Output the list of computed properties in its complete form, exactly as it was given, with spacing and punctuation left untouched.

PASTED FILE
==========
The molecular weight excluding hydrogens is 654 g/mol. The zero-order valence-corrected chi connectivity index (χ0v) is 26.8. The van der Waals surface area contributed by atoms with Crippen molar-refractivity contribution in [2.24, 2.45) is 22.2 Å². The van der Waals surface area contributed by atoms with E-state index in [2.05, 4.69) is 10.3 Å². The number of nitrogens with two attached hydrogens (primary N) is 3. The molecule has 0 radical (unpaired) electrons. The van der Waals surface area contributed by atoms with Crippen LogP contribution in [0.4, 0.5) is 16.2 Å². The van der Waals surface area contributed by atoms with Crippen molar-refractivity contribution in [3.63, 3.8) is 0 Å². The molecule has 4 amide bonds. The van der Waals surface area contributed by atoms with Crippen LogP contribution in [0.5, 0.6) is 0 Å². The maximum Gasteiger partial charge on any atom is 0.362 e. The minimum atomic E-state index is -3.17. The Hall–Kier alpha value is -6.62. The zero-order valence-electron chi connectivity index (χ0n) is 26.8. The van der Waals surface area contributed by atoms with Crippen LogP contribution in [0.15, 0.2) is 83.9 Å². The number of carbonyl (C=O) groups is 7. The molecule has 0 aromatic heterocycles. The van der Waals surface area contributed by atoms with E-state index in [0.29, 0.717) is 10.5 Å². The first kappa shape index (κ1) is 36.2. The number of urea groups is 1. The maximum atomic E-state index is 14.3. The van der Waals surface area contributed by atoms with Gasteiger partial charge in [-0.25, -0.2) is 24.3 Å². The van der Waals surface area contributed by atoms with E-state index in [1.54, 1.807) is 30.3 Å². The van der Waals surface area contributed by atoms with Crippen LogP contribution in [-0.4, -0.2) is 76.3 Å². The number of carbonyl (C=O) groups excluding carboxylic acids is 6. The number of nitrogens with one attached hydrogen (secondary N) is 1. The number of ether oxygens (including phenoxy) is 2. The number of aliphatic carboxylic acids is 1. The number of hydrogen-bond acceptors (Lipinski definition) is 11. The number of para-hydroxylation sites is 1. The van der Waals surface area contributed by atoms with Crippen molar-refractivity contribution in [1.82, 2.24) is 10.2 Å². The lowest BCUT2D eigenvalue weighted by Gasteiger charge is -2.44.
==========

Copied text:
The molecular weight excluding hydrogens is 654 g/mol. The zero-order valence-corrected chi connectivity index (χ0v) is 26.8. The van der Waals surface area contributed by atoms with Crippen molar-refractivity contribution in [2.24, 2.45) is 22.2 Å². The van der Waals surface area contributed by atoms with E-state index in [2.05, 4.69) is 10.3 Å². The number of nitrogens with two attached hydrogens (primary N) is 3. The molecule has 0 radical (unpaired) electrons. The van der Waals surface area contributed by atoms with Crippen LogP contribution in [0.4, 0.5) is 16.2 Å². The van der Waals surface area contributed by atoms with Crippen molar-refractivity contribution in [3.63, 3.8) is 0 Å². The molecule has 4 amide bonds. The van der Waals surface area contributed by atoms with Crippen LogP contribution in [0.5, 0.6) is 0 Å². The maximum Gasteiger partial charge on any atom is 0.362 e. The minimum atomic E-state index is -3.17. The Hall–Kier alpha value is -6.62. The zero-order valence-electron chi connectivity index (χ0n) is 26.8. The van der Waals surface area contributed by atoms with Crippen LogP contribution in [0.15, 0.2) is 83.9 Å². The number of carbonyl (C=O) groups is 7. The molecule has 0 aromatic heterocycles. The van der Waals surface area contributed by atoms with E-state index in [0.29, 0.717) is 10.5 Å². The first kappa shape index (κ1) is 36.2. The number of urea groups is 1. The maximum atomic E-state index is 14.3. The van der Waals surface area contributed by atoms with Gasteiger partial charge in [-0.25, -0.2) is 24.3 Å². The van der Waals surface area contributed by atoms with E-state index in [1.54, 1.807) is 30.3 Å². The van der Waals surface area contributed by atoms with Crippen LogP contribution in [-0.4, -0.2) is 76.3 Å². The number of carbonyl (C=O) groups excluding carboxylic acids is 6. The number of nitrogens with one attached hydrogen (secondary N) is 1. The number of ether oxygens (including phenoxy) is 2. The number of aliphatic carboxylic acids is 1. The number of hydrogen-bond acceptors (Lipinski definition) is 11. The number of para-hydroxylation sites is 1. The van der Waals surface area contributed by atoms with Crippen molar-refractivity contribution in [1.82, 2.24) is 10.2 Å². The lowest BCUT2D eigenvalue weighted by Gasteiger charge is -2.44.